Friday, July 6, 2007

Five Different Ways to Maximize Summer

By Connie Aronson

Beg, borrow or buy the book "Day Hiking Near the Sun Valley Area"

There are five gorgeous mountain ranges nestled around the Wood River Valley. They are easy to get to and back from in a day, and offer spectacular alpine experiences. Organize yourself and companions so you're ready for an early start to beat the heat. Pack plenty of water, and carbohydrate-type snacks. After the first hour or so of uphill climbing, carbohydrates from muscle glycogen stores get depleted. A 135-pound person can burn almost 200 calories in just half an hour of hiking. Pack along whole-grain sandwiches or fruit juices to keep energy levels high and savor the views.

Grapes, berries, and the French paradox

Fresh berries and smoothies both scream summer. Low in calories, berries contain an array of phytochemicals that protect our cells from damage that might lead to cancer. Phenols, one of the principle phytochemicals in berries, are mini warriors that combat free radicals and actually slow the growth of cancer cells. Another phytochemical, famously found more in red wines than whites, is reservatrol, a contributor to the astounding health of our svelte French friends. Red and purple grapes, red grape juice and peanuts are power-packed with reservatrol. All this protection¾just by incorporating two cups a week, including cranberries, blackberries, raspberries and strawberries, and all recommended by The American Institute for Cancer Research.

Learn three Yoga poses

You don't need to be strong or flexible to practice yoga, though you may well be with regular practice, even if it's only 10 or 15 minutes a day. Scientists now believe that it's not just our bodies that have an ability to turn over new cells, but our brains as well as we are exposed to more experiences. On the other hand, chronic stress decreases this ability to regenerate new cells. Simple breathing and relaxing in a yoga pose allows our minds to rest, releasing stress. As you practice your three simple poses, let this time spent stretching become a daily habit and an oasis in your busy day.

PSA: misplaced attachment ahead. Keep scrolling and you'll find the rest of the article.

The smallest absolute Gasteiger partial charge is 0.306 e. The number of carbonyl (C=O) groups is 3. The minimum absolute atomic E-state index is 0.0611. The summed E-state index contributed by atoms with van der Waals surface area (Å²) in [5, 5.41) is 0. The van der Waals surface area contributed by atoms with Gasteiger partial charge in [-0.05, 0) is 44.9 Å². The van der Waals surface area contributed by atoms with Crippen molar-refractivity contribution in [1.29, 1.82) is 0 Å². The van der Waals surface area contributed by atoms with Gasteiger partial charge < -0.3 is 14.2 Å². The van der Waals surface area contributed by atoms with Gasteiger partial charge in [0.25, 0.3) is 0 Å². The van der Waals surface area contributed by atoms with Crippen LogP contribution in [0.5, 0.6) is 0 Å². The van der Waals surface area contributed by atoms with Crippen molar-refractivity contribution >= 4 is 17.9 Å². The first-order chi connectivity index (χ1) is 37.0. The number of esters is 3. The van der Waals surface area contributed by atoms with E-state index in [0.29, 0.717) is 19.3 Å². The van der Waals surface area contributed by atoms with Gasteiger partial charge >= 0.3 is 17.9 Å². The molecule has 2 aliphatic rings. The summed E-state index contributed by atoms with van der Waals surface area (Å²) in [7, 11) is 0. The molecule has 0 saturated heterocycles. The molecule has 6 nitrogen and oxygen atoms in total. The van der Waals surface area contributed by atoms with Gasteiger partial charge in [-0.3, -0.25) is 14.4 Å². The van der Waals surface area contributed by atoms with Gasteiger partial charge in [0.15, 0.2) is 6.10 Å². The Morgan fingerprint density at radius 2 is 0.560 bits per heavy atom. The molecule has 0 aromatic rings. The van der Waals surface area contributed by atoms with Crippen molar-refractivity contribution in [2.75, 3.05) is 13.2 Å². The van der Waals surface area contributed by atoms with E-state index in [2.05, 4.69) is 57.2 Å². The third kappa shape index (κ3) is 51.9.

Be free and weighty

As we hit 40, few things are as important as strength training to prevent an annual 2 percent loss of muscle and bone-mineral density. If you can't bear to go the gym in the summer, you can use a Swiss ball and some free weights outside at home. Increasing muscular strength improves functional ability, and trains brain neural connections that help improve coordination and how you move about. Cholesterol levels improve, and belly fat diminishes. In his new book, "Chasing Life," Dr. Sanjay Gupta, chief medical correspondent for CNN, explains how an upper-body resistance-training program is paramount to health as we age. The simple chest fly, for example, opens up the ribs and gives our lungs more room, which could even enhance our ability to ward off pneumonia later in life.

Park your car and walk

Biking or walking on errands this summer will make your heart happy. The heart, an exquisitely engineered pump, powerfully pumps blood through miles of blood vessels that run through your body, and clears out fatty deposits from blood vessel walls. You can slow down the process of coronary heart disease by becoming a regular mover, and avoid Main Street's sweltering gridlock. Most stops are less than a few blocks away anyway. A big, strong heart enjoys a big, strong life, with lots of beautiful summer days.


Connie Aronson is American College of Sports Medicine certified, ACE Gold certified, and an IDEA elite personal trainer. She's located at Koth Sports Physical Therapy in Ketchum.

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